EIA has done extensive investigative work documenting the conditions in some of these tiger farms.

Captive tigers are also kept in smaller facilities, from “zoos” to circuses and backyard facilities.

Many are kept in cramped enclosures with little to provide them with mental stimulation, and some exhibit signs of several mental and physical distress, the EIA says.

Serious deformities suggest that debilitating inbreeding has occurred.

EIA says that “cruel restraining techniques” allow customers to pose for pictures atop sedated tigers.

Under China’s now postponed plan to lift a ban on imports of tiger bones and rhino horns for purposes of research and healing, tiger farms would be strictly regulated.

But some environmentalists are skeptical of this commitment, given the high profits that can be made through the underground trade.

Over the years the tiger farms have been used as cover to launder tiger parts for sale to customers willing to pay high prices for them.

Gilbert M. Sape, a campaigner with World Animal Protection, an advocacy group based in London, welcomed China’s decision to postpone lifting the ban on tiger and rhino products.

But he said that keeping a ban is “the only way we stand a chance of protecting the future survival of these incredible animals that are already in decline.”

Meanwhile, wild tigers in China have been hunted down to the point where only a few dozen appear to have survived.

EIA has reported that a tiny population of tigers in the wild survive near China’s border with Russia, with estimates of their numbers ranging from seven to 27.

Russia’s President Vladimir Putin admires tigers and has supported programs to protect the estimated 500 Siberian tigers which have survived extinction in his country.

Possible long-term solutions

One possible solution for China would be a strengthening of the Convention on International Trade in Endangered Species of Wild Fauna and Flora (CITES), an agreement that has been ratified by more than 180 countries.

In 2007, participant countries at a CITES conference agreed on a decision that tigers should not be bred for trade in their parts or in products, such as tiger-bone wine.

In 2010, at a “Tiger Summit” held in Saint Petersburg, Russia, then China’s then-premier Wen Jiabao spoke of “ending the tiger trade.”

But that pledge was never fulfilled.

John Gruetzner of Intercedent suggests that as a holding measure, CITES get upgraded to pledge that “no wild animal meat, skin, part, or by-product” be allowed to leave any country or be imported by any country.

This, he said, should be the diplomatic goal of the European Union, Japan, Canada, Australia and other G-20 nations.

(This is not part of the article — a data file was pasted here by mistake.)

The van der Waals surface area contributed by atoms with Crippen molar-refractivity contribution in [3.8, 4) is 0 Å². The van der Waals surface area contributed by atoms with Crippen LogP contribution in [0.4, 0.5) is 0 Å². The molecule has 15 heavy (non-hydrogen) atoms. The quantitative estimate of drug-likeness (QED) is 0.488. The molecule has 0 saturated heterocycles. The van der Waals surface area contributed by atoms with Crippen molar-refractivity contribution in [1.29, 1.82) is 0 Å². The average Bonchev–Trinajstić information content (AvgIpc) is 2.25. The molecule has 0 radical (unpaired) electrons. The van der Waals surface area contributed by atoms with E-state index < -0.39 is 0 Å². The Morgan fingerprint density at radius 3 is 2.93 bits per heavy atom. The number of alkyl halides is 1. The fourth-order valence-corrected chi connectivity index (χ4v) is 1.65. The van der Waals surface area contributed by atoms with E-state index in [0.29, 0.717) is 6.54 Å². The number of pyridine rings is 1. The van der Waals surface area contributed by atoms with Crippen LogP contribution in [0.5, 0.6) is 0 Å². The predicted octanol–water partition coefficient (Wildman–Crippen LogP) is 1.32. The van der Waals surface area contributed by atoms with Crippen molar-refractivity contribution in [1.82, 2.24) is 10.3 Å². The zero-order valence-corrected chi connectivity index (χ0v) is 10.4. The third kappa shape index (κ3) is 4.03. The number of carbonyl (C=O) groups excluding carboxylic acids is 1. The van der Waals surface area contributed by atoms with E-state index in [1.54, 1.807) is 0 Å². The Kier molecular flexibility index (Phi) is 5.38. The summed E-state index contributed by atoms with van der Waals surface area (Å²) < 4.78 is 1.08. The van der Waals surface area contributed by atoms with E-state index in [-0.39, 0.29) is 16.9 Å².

But he suggests that getting U.S. President Donald Trump or China’s President Xi Jinping to sign on to this might prove difficult.

When it comes to rhino horn imports, criminal gangs in South Africa profiting from the illegal trade may pose the biggest challenge.

While the demand in China for rhino horn is now down from a high point in 2014, this is still a highly profitable trade for African as well as Chinese smugglers.

Wealthy Chinese have come to regard rhino horn powder as a remedy for a variety of maladies, ranging from hangovers to cancer.

But much as is the case with tiger bone powder, no one over the years has produced scientific evidence to support this belief.

In a 15-page report published last year by San Francisco-based WildAid, investigators concluded that while the awareness of the danger of rhino extinction in China has grown, China remains the main source of demand for rhino horn imports.

Heavy trafficking of rhino horns takes place through Vietnam into China, the nonprofit organization says.

Vietnam has strengthened its wildlife trafficking crime laws, but lacks effective implementation.

At the same time, pervasive corruption persists in South Africa along with a failure to prosecute poaching and smuggling kingpins.

Leaders of criminal syndicates involved in the wildlife trade are known to the authorities but have largely gone unpunished, WildAid says.

WildAid suggests several possible solutions

These include among other things:

·      Using existing laws to arrest, prosecute, and punish prominent sellers and end users in China and Vietnam, and not just smugglers.

·      Arresting and punishing organizers and kingpins in South Africa and Mozambique, and not just poachers.

·      Cracking down with an anti-corruption drive in parks and reserves in South Africa.

·      Establishing a “wildlife court” in South Africa to strengthen judicial effectiveness in dealing with wildlife crime.

·      Improving investigative capacities and speeding up prosecutions.

All of this is easier said than done, but it helps to have goals.

Dan Southerland is RFA's founding executive editor.